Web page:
A tax strategist has warned that a recent ruling by the Australian Taxation Office may have profound implications on how property divorce settlements occur.
The ATO ruling will no longer allow companies to forgive debts based on “reasons for natural love and affection”. Commercial debt forgiveness rules were introduced in 1996 to resolve perceived disparity in tax consequences, and will now be modified.
Pilot Partner’s head of taxation, Murray Howlett, said that up until now, the commercial debt forgiveness rules were commonly used in business break-ups and family law cases to mitigate the tax implications involved in separation processes.
“The ATO has now taken the stance that the creditor who’s forgiving the loan must be an individual and not a company or an individual acting in the capacity of a trustee,” Mr Howlett explained.
Earlier this month, the ATO released its draft tax determination on the commercial debt forgiveness rule, eight months after it announced its intention to withdraw the previous commercial debt forgiveness as it “no longer represented the ATO’s view”.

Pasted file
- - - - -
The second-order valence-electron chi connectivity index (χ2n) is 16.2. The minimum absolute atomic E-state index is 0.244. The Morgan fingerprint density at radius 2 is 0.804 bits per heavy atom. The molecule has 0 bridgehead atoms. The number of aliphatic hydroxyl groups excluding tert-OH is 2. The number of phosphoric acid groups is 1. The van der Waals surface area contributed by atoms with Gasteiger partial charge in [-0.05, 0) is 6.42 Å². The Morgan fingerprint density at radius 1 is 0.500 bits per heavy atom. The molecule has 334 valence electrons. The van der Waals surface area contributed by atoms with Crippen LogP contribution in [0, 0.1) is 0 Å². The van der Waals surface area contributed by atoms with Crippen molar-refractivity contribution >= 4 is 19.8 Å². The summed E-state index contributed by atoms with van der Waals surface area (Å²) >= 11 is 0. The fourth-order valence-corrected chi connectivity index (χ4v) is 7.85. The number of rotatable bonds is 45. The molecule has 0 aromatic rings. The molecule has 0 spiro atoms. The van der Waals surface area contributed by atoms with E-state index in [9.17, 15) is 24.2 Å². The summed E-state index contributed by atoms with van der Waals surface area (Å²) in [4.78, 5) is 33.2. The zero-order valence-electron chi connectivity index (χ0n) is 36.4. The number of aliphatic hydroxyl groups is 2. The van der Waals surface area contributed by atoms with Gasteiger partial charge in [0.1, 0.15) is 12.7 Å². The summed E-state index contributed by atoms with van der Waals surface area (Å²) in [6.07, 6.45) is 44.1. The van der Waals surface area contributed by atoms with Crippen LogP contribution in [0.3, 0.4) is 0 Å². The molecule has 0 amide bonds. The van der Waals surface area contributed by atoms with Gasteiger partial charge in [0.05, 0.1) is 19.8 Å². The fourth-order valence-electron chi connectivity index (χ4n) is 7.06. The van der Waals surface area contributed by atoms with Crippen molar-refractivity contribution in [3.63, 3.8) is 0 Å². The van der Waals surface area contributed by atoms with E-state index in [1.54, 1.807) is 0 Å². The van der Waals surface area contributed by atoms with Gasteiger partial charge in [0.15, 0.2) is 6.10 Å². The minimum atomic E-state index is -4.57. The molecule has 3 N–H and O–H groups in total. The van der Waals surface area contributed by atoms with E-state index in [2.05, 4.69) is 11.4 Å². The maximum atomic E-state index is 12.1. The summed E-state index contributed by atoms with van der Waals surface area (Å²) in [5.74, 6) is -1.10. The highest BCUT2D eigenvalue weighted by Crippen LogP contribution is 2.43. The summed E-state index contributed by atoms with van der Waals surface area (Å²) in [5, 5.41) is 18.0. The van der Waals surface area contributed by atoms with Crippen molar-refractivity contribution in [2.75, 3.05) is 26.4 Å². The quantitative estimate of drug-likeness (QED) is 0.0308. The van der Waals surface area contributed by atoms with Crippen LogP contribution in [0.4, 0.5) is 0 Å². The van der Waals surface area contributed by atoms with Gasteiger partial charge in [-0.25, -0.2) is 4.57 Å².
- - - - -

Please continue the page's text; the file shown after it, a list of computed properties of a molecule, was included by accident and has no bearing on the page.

One exemption to the legislation was where the loan could be forgiven by the creditor for natural love and affection in situations, which include a husband and wife divorcing or debts owed between family and friends or parents and children.
“While in the past, the interpretation provided clarity in arguments for entities forgiving debts, and particularly in the marriage breakdown space, it allowed family groups to resolve asset splitting/sharing issues,” Mr Howlett said.